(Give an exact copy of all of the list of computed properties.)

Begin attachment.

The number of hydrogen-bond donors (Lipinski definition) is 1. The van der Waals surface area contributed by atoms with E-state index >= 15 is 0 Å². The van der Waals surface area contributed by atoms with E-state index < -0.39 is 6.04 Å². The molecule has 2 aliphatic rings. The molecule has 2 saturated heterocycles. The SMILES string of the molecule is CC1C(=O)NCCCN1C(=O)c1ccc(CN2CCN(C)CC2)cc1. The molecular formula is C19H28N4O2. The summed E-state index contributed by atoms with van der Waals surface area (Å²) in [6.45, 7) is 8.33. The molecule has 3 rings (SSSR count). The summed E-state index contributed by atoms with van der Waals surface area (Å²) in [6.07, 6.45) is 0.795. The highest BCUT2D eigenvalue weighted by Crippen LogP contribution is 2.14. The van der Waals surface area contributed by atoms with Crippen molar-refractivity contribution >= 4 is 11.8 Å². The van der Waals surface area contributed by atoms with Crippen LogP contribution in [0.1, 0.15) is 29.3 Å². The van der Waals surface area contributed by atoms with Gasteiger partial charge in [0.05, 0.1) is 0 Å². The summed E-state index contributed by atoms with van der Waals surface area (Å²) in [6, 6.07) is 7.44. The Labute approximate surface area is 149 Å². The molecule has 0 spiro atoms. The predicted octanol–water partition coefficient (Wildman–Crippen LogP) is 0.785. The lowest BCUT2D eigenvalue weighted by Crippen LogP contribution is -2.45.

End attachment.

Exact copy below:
The number of hydrogen-bond donors (Lipinski definition) is 1. The van der Waals surface area contributed by atoms with E-state index >= 15 is 0 Å². The van der Waals surface area contributed by atoms with E-state index < -0.39 is 6.04 Å². The molecule has 2 aliphatic rings. The molecule has 2 saturated heterocycles. The SMILES string of the molecule is CC1C(=O)NCCCN1C(=O)c1ccc(CN2CCN(C)CC2)cc1. The molecular formula is C19H28N4O2. The summed E-state index contributed by atoms with van der Waals surface area (Å²) in [6.45, 7) is 8.33. The molecule has 3 rings (SSSR count). The summed E-state index contributed by atoms with van der Waals surface area (Å²) in [6.07, 6.45) is 0.795. The highest BCUT2D eigenvalue weighted by Crippen LogP contribution is 2.14. The van der Waals surface area contributed by atoms with Crippen molar-refractivity contribution >= 4 is 11.8 Å². The van der Waals surface area contributed by atoms with Crippen LogP contribution in [0.1, 0.15) is 29.3 Å². The van der Waals surface area contributed by atoms with Gasteiger partial charge in [0.05, 0.1) is 0 Å². The summed E-state index contributed by atoms with van der Waals surface area (Å²) in [6, 6.07) is 7.44. The Labute approximate surface area is 149 Å². The molecule has 0 spiro atoms. The predicted octanol–water partition coefficient (Wildman–Crippen LogP) is 0.785. The lowest BCUT2D eigenvalue weighted by Crippen LogP contribution is -2.45.